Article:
The first picture is the church that focuses in our local mission to the exclusion of everything else. It does a great job at connecting with its local community, sharing the good news, serving its people, providing programs. This church has a commitment to excellence, builds great buildings, nurtures effective ministry teams but can at times hoard these resources for themselves. No expense is spared on ministry right where they are. There is little sharing in God’s heart for the nations, there is little ministry empowered in people from communities not of their own, few, if any people are ever raised up and sent out. If a church only does local mission it has a limited experience of the reconciling power of God – a God who not only reconciles people like us to himself, but people of every tribe, nation and tongue. The gospel is a personal invitation from an intimate and personal God, however, it is also an epic, globally reaching, declaration of good news from the God of all nations.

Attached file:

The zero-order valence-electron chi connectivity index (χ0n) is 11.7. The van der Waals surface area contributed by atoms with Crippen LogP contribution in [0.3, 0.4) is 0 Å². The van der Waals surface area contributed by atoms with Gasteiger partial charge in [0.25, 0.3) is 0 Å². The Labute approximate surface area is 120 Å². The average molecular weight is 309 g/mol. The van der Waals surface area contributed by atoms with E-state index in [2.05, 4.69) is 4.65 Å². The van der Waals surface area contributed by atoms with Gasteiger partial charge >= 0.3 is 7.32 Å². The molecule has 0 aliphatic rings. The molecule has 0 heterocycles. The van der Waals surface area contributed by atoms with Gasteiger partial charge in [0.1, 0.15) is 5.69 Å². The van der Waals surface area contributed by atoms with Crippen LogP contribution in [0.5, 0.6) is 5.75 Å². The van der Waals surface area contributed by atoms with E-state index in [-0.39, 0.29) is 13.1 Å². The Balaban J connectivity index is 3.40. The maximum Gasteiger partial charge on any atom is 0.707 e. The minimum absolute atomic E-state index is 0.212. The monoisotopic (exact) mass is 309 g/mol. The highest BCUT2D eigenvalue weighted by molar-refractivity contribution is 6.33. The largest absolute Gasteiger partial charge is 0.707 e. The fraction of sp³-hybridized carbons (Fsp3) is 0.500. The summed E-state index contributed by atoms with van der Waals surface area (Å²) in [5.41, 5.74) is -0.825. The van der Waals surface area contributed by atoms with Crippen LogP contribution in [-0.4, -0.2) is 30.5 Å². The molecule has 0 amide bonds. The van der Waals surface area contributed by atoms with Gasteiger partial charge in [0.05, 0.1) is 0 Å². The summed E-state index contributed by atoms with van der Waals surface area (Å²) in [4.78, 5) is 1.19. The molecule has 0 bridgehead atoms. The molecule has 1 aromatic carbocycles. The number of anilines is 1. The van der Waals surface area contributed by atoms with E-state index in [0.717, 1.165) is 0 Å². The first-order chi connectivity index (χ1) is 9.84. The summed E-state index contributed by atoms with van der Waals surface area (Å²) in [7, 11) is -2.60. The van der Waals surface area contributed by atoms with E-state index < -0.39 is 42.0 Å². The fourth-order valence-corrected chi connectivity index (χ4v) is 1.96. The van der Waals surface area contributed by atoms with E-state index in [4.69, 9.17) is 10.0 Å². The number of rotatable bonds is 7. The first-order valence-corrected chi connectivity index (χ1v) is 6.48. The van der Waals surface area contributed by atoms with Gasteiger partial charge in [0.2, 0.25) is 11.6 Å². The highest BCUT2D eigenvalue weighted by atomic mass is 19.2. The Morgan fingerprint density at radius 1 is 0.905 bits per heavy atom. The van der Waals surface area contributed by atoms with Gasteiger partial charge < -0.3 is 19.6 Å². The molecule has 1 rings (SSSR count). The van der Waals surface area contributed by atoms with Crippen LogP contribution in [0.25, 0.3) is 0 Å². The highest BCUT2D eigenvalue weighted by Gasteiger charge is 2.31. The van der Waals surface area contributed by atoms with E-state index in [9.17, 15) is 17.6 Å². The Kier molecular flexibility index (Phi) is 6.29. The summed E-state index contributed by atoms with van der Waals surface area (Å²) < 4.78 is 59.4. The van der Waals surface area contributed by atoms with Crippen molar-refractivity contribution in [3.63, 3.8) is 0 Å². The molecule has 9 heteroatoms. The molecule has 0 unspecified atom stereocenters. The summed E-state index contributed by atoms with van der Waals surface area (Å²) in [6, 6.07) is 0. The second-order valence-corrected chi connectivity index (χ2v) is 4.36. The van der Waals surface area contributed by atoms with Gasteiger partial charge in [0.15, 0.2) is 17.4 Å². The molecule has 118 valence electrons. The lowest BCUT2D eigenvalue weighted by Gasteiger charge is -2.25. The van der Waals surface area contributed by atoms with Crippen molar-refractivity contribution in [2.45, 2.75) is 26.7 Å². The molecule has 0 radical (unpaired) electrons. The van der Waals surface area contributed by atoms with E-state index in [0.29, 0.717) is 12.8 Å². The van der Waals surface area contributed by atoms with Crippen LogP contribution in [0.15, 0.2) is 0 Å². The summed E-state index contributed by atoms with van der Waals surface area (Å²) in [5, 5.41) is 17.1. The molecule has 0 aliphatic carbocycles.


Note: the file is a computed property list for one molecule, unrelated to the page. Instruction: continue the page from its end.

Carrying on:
The second picture is the church that champions Global mission at the expense of other mission. It supports cross cultural workers in innovative, risk taking gospel ministry over-seas but if risky mission ventures are suggested locally they are shot down before they get a chance. It values crossing cultures, borders and oceans to share the good news of Jesus, but places less value on crossing cultures down the street. It celebrates sharing the good news in other countries but makes little effort on sharing the good news with people from their own culture. It champions cross cultural workers as they learn language, study culture, so they share the gospel in culturally meaningful ways; but struggles to study their own culture, and make shifts and changes to be more adept at operating in their own neighbourhood.